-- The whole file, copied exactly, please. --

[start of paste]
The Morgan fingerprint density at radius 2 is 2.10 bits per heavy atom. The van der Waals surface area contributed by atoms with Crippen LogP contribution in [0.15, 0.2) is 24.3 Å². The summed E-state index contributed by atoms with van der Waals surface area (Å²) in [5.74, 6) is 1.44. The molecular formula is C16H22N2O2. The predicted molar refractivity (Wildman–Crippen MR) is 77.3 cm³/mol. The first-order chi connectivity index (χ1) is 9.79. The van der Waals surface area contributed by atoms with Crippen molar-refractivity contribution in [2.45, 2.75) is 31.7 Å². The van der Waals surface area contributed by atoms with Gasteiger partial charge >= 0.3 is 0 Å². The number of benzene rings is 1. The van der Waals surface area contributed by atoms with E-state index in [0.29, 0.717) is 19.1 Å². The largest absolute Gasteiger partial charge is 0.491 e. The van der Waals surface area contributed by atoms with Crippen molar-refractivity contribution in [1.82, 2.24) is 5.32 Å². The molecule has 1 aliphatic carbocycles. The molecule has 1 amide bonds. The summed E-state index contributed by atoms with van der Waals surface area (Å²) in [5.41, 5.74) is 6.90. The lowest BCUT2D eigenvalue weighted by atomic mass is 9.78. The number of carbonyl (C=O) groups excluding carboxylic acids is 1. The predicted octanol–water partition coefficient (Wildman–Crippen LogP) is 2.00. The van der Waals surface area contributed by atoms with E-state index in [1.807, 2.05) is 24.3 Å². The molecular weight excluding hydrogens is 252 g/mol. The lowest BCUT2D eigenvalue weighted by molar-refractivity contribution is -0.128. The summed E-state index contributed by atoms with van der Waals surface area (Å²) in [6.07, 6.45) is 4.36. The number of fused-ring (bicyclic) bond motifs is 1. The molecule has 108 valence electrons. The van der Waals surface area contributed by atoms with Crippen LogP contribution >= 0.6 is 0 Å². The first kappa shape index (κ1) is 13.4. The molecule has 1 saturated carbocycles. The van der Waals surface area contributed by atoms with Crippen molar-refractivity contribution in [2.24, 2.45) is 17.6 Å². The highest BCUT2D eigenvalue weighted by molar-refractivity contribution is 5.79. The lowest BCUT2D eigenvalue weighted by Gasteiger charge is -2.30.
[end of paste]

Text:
The Morgan fingerprint density at radius 2 is 2.10 bits per heavy atom. The van der Waals surface area contributed by atoms with Crippen LogP contribution in [0.15, 0.2) is 24.3 Å². The summed E-state index contributed by atoms with van der Waals surface area (Å²) in [5.74, 6) is 1.44. The molecular formula is C16H22N2O2. The predicted molar refractivity (Wildman–Crippen MR) is 77.3 cm³/mol. The first-order chi connectivity index (χ1) is 9.79. The van der Waals surface area contributed by atoms with Crippen molar-refractivity contribution in [2.45, 2.75) is 31.7 Å². The van der Waals surface area contributed by atoms with Gasteiger partial charge >= 0.3 is 0 Å². The number of benzene rings is 1. The van der Waals surface area contributed by atoms with E-state index in [0.29, 0.717) is 19.1 Å². The largest absolute Gasteiger partial charge is 0.491 e. The van der Waals surface area contributed by atoms with Crippen molar-refractivity contribution in [1.82, 2.24) is 5.32 Å². The molecule has 1 aliphatic carbocycles. The molecule has 1 amide bonds. The summed E-state index contributed by atoms with van der Waals surface area (Å²) in [5.41, 5.74) is 6.90. The lowest BCUT2D eigenvalue weighted by atomic mass is 9.78. The number of carbonyl (C=O) groups excluding carboxylic acids is 1. The predicted octanol–water partition coefficient (Wildman–Crippen LogP) is 2.00. The van der Waals surface area contributed by atoms with E-state index in [1.807, 2.05) is 24.3 Å². The molecular weight excluding hydrogens is 252 g/mol. The lowest BCUT2D eigenvalue weighted by molar-refractivity contribution is -0.128. The summed E-state index contributed by atoms with van der Waals surface area (Å²) in [6.07, 6.45) is 4.36. The number of fused-ring (bicyclic) bond motifs is 1. The molecule has 108 valence electrons. The van der Waals surface area contributed by atoms with Crippen LogP contribution >= 0.6 is 0 Å². The first kappa shape index (κ1) is 13.4. The molecule has 1 saturated carbocycles. The van der Waals surface area contributed by atoms with Crippen molar-refractivity contribution in [2.24, 2.45) is 17.6 Å². The highest BCUT2D eigenvalue weighted by molar-refractivity contribution is 5.79. The lowest BCUT2D eigenvalue weighted by Gasteiger charge is -2.30.